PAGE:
Cattle profitability is an illusive, multi-level construct that begins on a foundation of efficient forage, is enhanced through technology utilization, and ultimately fulfilled by decisive marketing. During the Eastern Research Station field day in Haskell, Oklahoma, researchers shared their beef and forage findings from throughout 2019.

Oklahoma State University forage systems specialist Alex Rocateli led field day participants through a tour of the station’s Bermudagrass plots focusing on variety selection and forage production.

“If you are thinking about haying, I would say those fast-growing varieties would be very superior to a variety like Greenfield because what you want when you are haying is the highest amount of forage you can have at the moment you cut it,” Rocateli said. “When you have an animal grazing, what you want is a forage that’s steady growing with lush material for the animal to graze.”

While developed forage varieties carry the ability to achieve top production, Rocateli warned producers that nothing comes for free in forage production. Fast-producing varieties often require more inputs or move into mature, stemmy stages too quickly for quality grazing.

“When we develop a variety that will be more for haying purpose, we’re telling it that we want more leaves and stems and less runner,” Rocateli said. “So, it will invest more energy in leaves and stems and less energy into the runners and rhizomes so those varieties will be more susceptible to overgrazing or trampling.”

Producers debating changing Bermudagrass varieties should first consider a change in management, Rocateli said. Hay type varieties can perform more effectively grazed to a 3- to 4-inch stubble height versus grazing varieties that could be grazed to a lower 2-inch stubble height safely.

Intentional management and technology adoption were common threads during the presentations as OSU beef nutrition specialist Paul Beck shared research breakthroughs in Haskell’s stocker trials.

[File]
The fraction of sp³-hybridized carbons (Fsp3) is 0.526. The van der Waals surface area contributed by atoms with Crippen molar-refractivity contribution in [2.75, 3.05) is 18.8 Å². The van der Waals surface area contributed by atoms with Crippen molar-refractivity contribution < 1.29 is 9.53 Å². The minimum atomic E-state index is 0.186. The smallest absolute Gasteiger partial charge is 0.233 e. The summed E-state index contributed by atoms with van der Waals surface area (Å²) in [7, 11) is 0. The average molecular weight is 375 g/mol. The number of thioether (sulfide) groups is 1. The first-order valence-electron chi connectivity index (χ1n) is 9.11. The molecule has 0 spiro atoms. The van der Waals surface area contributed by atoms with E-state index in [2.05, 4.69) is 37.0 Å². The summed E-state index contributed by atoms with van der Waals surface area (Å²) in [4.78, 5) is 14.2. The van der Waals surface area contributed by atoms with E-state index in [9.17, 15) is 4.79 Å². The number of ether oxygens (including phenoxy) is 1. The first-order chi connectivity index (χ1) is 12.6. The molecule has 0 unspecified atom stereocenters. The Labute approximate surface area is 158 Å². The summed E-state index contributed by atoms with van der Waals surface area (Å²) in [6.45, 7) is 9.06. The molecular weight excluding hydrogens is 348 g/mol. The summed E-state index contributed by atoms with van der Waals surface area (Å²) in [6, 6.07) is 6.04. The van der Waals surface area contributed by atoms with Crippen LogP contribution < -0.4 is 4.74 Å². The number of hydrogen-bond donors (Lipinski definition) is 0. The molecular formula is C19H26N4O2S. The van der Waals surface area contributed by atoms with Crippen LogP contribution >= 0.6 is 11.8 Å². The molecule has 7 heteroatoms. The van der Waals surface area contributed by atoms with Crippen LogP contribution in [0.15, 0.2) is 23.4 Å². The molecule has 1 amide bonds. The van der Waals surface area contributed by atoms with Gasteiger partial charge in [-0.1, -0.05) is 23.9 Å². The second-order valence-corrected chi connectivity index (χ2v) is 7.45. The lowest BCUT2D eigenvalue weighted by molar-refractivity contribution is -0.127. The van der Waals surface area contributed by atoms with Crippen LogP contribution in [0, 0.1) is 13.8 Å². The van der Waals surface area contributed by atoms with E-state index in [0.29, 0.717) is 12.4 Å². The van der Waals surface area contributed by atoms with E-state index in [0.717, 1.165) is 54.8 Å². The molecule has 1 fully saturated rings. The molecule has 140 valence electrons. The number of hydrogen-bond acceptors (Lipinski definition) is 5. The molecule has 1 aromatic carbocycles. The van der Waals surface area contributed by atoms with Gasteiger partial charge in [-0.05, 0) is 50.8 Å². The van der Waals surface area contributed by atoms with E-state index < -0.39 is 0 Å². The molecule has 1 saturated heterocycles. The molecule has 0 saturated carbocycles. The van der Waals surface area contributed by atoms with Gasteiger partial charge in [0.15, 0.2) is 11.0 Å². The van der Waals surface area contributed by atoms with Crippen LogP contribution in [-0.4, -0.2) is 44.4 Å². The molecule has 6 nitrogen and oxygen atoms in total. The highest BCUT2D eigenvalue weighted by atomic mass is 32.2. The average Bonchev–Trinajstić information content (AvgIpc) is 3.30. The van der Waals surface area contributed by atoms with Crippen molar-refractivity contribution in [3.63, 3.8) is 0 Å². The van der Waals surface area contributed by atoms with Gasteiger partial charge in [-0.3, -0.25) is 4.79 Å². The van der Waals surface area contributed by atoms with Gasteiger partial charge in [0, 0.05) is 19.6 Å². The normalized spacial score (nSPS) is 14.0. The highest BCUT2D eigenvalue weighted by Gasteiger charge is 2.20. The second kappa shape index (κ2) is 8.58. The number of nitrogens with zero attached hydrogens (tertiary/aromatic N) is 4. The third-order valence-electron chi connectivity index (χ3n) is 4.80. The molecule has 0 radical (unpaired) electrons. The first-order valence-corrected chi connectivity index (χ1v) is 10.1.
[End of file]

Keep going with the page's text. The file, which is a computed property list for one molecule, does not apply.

“If we have the very best genetics but we don’t give them the best nutrition, then we will not have the productivity that you would expect,” Beck said.

The stockers — grazed on a tall fescue and Bermudagrass combination pasture for 150 days — presented good gains despite limited pasture space and forage availability.

“As we get into our higher rainfall areas, it just works that our grass is not as strong as it would be farther west,” Beck said. “As far as nutrient quality, the Bermudagrass and tall fescue keep plenty of protein but as fiber levels get up, it’s not as digestible and cattle just aren’t as productive as they would be on grass grown in a dryer climate.”

With just over 100 acres at the research station, the researchers chose to focus on technology utilization rather than supplementation. The steers and heifers were put into two groups — one with a worming and implant protocol and the other as a control group.

Paul Beck at Haskell Field Day

Paul Beck 

“Through the early part of the summer from May until the middle of July, both steers and heifers gained right at 1.6 pounds per day,” Beck said. “In the second period from July until Oct. 3, we had a little bit of difference but they still gained right at 1.2 pounds per day.”

The cattle were given gender-specific implants designed for steers and heifers respectively and both steers and heifers showed equal responses to their deworming and implant protocols.

“Unless we are capturing a large premium from an all-natural program, implants give us the best return on investment of almost any product that we can use,” Beck said.

Beck said they saw an especially promising response to their deworming protocols in lesser forage growing conditions and rising temperatures.

“Later in the season when our fescue was pretty well not growing and our Bermudagrass was getting more mature, we did see a 0.3 of a pound benefit to deworming compared to not deworming,” Beck said. “Overall, we did see a positive response to deworming when we look across the whole summer.”

The treated group of steers and heifers showed better summer coats and a nearly 40-pound difference over the control group of cattle. With two simple technology adoptions, the treated group showed a price margin of $60 difference in revenue in the two different sets of cattle.

Northeast area ag economist Scott Clawson said the results show deworming and implants could be a no-brainer for increased profitability.

“What’s it cost us to run the two rounds of injections for dewormers and then the implant?” Clawson said. “It’s about $13 and that’s even building in some time value for running cattle through the chute, so at the end of the day we’re looking at a premium of about $43 for just using those practices.”

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